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dc.contributor.authorSTREET, Alex
dc.date.accessioned2012-09-05T13:58:55Z
dc.date.available2012-09-05T13:58:55Z
dc.date.issued2012
dc.identifier.issn1830-7728
dc.identifier.urihttp://hdl.handle.net/1814/23426
dc.description.abstractThe status of citizenship confers the right to participate as a full member of the political community. One might therefore expect foreign residents who acquire citizenship to become more engaged with politics. However, acquiring citizenship is a selective process. Foreign residents choose whether to apply, and states enact citizenship laws that make naturalization easier for some than for others. This suggests the alternative possibility that differences between naturalized citizens and the people who remain foreign residents reflect the factors that push some people to select into citizenship, rather than any effects of the new status. This paper evaluates these two alternatives, using longitudinal data to compare the same people over time. I present evidence suggesting that immigrants do not become more politically engaged after acquiring citizenship, but that the children of immigrants do become more engaged as citizens.en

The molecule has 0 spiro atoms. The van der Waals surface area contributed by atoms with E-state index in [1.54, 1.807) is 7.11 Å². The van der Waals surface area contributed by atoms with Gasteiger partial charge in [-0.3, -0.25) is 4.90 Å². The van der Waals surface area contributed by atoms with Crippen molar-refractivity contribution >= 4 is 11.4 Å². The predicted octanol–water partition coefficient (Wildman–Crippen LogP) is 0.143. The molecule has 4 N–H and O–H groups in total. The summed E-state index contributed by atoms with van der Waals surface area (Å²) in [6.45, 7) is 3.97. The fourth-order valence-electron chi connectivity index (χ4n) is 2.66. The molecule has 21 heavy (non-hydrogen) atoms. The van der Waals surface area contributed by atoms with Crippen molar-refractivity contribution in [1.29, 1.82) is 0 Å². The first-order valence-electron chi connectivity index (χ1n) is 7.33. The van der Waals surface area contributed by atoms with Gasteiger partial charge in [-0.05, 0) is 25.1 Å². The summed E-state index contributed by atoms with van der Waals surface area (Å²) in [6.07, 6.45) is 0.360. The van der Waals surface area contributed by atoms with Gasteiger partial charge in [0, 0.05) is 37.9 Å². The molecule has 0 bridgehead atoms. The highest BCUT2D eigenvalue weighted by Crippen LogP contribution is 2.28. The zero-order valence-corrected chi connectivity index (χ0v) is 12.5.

dc.format.mimetypeapplication/pdf
dc.language.isoenen
dc.relation.ispartofseriesEUI MWPen
dc.relation.ispartofseries2012/19en
dc.rightsinfo:eu-repo/semantics/openAccess
dc.subjectCitizenshipen
dc.subjectimmigrationen
dc.subjectpolitical engagementen
dc.subjectlongitudinal dataen
dc.titleThe Political Effects of Becoming a Citizen: Solution or selection?en
dc.typeWorking Paperen
eui.subscribe.skiptrue


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